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Retraction: Alcohol drinking alters stress response to predator odor via BNST kappa opioid receptor signaling in male mice

Retraction
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Cite this article as: eLife 2021;10:e74986 doi: 10.7554/eLife.74986

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Hwa LS, Neira S, Flanigan ME, Stanhope CM, Pina MM, Pati D, Hon OJ, Yu W, Kokush E, Calloway R, Boyt K, Kash TL. 2020. Alcohol drinking alters stressresponse to predator odor via BNST kappa opioid receptor signaling in male mice. eLife 9:59709. doi: 10.7554/eLife.59709

Published 21 July 2020

The authors are retracting this eLife paper based on error in methods and data reporting, which they identified following publication, that cast doubt on the conclusions.

Following publication several co-authors (SN, MP, OH, DP, MF) came to the senior author (TK) with concern about an error in the published data set. The initial error identified was the inclusion of an incorrect group for measurement of blood ethanol content (Figure 1D, female dynorphin reporter mice included instead of male wild-type mice). Following the identification of this initial error, the first author (LH), co-authors (SN, MP, OH, DP, MF, WY, CS) and senior (TK) deeply examined the results and identified several more errors. Notably, these errors occurred across three major domains:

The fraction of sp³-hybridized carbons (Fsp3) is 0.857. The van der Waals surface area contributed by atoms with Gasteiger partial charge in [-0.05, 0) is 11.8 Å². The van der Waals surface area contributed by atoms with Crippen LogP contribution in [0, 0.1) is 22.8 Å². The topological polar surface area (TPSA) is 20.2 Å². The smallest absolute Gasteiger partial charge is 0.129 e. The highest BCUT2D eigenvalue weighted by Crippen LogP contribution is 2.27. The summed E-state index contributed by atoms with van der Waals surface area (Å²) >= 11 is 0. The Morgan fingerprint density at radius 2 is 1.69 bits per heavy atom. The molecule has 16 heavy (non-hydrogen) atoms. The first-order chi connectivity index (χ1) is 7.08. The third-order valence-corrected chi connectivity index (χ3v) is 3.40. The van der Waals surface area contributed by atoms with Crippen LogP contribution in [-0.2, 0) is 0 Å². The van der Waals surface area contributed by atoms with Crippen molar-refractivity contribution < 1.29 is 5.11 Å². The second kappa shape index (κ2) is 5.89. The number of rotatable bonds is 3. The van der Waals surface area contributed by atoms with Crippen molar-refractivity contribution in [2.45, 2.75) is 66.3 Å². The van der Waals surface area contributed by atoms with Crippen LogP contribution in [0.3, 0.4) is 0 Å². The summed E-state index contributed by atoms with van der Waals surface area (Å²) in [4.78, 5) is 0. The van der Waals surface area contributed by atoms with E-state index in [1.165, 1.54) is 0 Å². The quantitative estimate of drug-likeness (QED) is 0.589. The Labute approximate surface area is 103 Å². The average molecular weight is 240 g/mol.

1) Inclusion of female mice where only male mice were reported to be used (Figure 1D Blood Ethanol Concentration, Figure 2 Fos IHC, Figure 4 Ephys). Specifically:

Figure 1D: Blood Ethanol Concentrations. The current figure legend states, "Blood ethanol concentrations (mg/dl) correlated with EtOH intake (g/kg/2 hr) in a subset of mice." Figure 1 shows male C57BL/6J mice, but these blood ethanol concentrations were from female Pdyn-GFP mice from a different study.

Figure 2: One female Dyn-GFP mouse was included in this figure.

Figure 4: Two of the IA mice are female, Three of the Water/TMT mice are female.

2)Inclusion of mice with drinking outside the stated alcohol drinking range (actual: 6–8 weeks vs stated: 6 weeks) and withdrawal dates (actual: 2–82 days vs stated: 7–10 days): Specifically:

Figure 2: The Figure shows Pdyn-GFP mice drank alcohol for 6 weeks, but Pdyn-GFP mice that drank EtOH up to 8 weeks were included in the analysis. In addition, mice were included with withdrawal times ranging from 4 to 14 days.

Figure 4: The Figure shows Pdyn-GFP mice drank for 6 weeks, but as above experiment we identified that several mice that drank for up to 7 weeks. In addition, the withdrawal time points were broader (one mouse at 3 days, one mouse at 28 days, one mouse at 29 days, one mouse at 60 days) instead of the reported 7–10 days post-EtOH recording time.

Figure 6: The Figure shows Pdyn-GFP mice drank for 6 weeks, but as above, several mice that drank 7 weeks were included in the analysis. Additionally, the withdrawal time points were broader (one mouse at 21 days, one mouse at 82 days) instead of the reported 7–10 days post-EtOH recording time.